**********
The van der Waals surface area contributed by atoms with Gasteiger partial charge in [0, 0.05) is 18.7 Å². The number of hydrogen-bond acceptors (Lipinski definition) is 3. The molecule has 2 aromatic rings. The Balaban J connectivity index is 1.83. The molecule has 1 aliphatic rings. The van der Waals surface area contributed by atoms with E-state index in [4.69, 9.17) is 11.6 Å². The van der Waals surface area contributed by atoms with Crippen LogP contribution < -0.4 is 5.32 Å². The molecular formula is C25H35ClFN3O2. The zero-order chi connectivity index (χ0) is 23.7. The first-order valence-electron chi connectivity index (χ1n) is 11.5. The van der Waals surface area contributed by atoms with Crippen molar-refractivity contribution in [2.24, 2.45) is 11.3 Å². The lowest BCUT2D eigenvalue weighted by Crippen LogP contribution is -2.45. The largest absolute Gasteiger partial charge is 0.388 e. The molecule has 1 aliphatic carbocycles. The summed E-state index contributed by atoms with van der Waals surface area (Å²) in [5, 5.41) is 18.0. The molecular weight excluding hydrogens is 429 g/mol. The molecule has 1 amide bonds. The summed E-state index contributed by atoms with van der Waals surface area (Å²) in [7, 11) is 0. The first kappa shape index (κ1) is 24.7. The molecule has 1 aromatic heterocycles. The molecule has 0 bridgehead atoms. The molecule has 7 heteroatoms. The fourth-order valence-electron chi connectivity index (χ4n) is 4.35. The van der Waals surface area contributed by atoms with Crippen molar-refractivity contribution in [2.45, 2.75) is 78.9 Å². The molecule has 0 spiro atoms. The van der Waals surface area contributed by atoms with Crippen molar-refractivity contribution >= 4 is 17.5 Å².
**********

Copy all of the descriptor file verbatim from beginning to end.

The van der Waals surface area contributed by atoms with Gasteiger partial charge in [0, 0.05) is 18.7 Å². The number of hydrogen-bond acceptors (Lipinski definition) is 3. The molecule has 2 aromatic rings. The Balaban J connectivity index is 1.83. The molecule has 1 aliphatic rings. The van der Waals surface area contributed by atoms with E-state index in [4.69, 9.17) is 11.6 Å². The van der Waals surface area contributed by atoms with Crippen LogP contribution < -0.4 is 5.32 Å². The molecular formula is C25H35ClFN3O2. The zero-order chi connectivity index (χ0) is 23.7. The first-order valence-electron chi connectivity index (χ1n) is 11.5. The van der Waals surface area contributed by atoms with Crippen molar-refractivity contribution in [2.24, 2.45) is 11.3 Å². The lowest BCUT2D eigenvalue weighted by Crippen LogP contribution is -2.45. The largest absolute Gasteiger partial charge is 0.388 e. The molecule has 1 aliphatic carbocycles. The summed E-state index contributed by atoms with van der Waals surface area (Å²) in [5, 5.41) is 18.0. The molecular weight excluding hydrogens is 429 g/mol. The molecule has 1 amide bonds. The summed E-state index contributed by atoms with van der Waals surface area (Å²) in [7, 11) is 0. The first kappa shape index (κ1) is 24.7. The molecule has 1 aromatic heterocycles. The molecule has 0 bridgehead atoms. The molecule has 7 heteroatoms. The fourth-order valence-electron chi connectivity index (χ4n) is 4.35. The van der Waals surface area contributed by atoms with Crippen molar-refractivity contribution in [2.45, 2.75) is 78.9 Å². The molecule has 0 spiro atoms. The van der Waals surface area contributed by atoms with Crippen molar-refractivity contribution >= 4 is 17.5 Å².